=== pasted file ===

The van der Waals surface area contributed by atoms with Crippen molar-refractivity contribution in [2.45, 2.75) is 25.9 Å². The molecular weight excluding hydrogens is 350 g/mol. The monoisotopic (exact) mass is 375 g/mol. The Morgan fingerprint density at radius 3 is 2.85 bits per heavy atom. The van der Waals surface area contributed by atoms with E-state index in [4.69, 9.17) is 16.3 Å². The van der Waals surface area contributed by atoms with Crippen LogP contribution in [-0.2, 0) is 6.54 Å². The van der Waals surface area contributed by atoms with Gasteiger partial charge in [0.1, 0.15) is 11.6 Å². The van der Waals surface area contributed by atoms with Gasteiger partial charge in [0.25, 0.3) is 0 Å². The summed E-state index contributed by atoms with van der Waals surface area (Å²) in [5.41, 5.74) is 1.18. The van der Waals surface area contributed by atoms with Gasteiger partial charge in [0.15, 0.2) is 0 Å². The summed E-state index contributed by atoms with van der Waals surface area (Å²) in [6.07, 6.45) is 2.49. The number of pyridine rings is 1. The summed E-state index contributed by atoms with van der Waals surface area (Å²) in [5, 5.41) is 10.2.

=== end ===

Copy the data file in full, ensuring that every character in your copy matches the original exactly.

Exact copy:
The van der Waals surface area contributed by atoms with Crippen molar-refractivity contribution in [2.45, 2.75) is 25.9 Å². The molecular weight excluding hydrogens is 350 g/mol. The monoisotopic (exact) mass is 375 g/mol. The Morgan fingerprint density at radius 3 is 2.85 bits per heavy atom. The van der Waals surface area contributed by atoms with E-state index in [4.69, 9.17) is 16.3 Å². The van der Waals surface area contributed by atoms with Crippen LogP contribution in [-0.2, 0) is 6.54 Å². The van der Waals surface area contributed by atoms with Gasteiger partial charge in [0.1, 0.15) is 11.6 Å². The van der Waals surface area contributed by atoms with Gasteiger partial charge in [0.25, 0.3) is 0 Å². The summed E-state index contributed by atoms with van der Waals surface area (Å²) in [5.41, 5.74) is 1.18. The van der Waals surface area contributed by atoms with Gasteiger partial charge in [0.15, 0.2) is 0 Å². The summed E-state index contributed by atoms with van der Waals surface area (Å²) in [6.07, 6.45) is 2.49. The number of pyridine rings is 1. The summed E-state index contributed by atoms with van der Waals surface area (Å²) in [5, 5.41) is 10.2.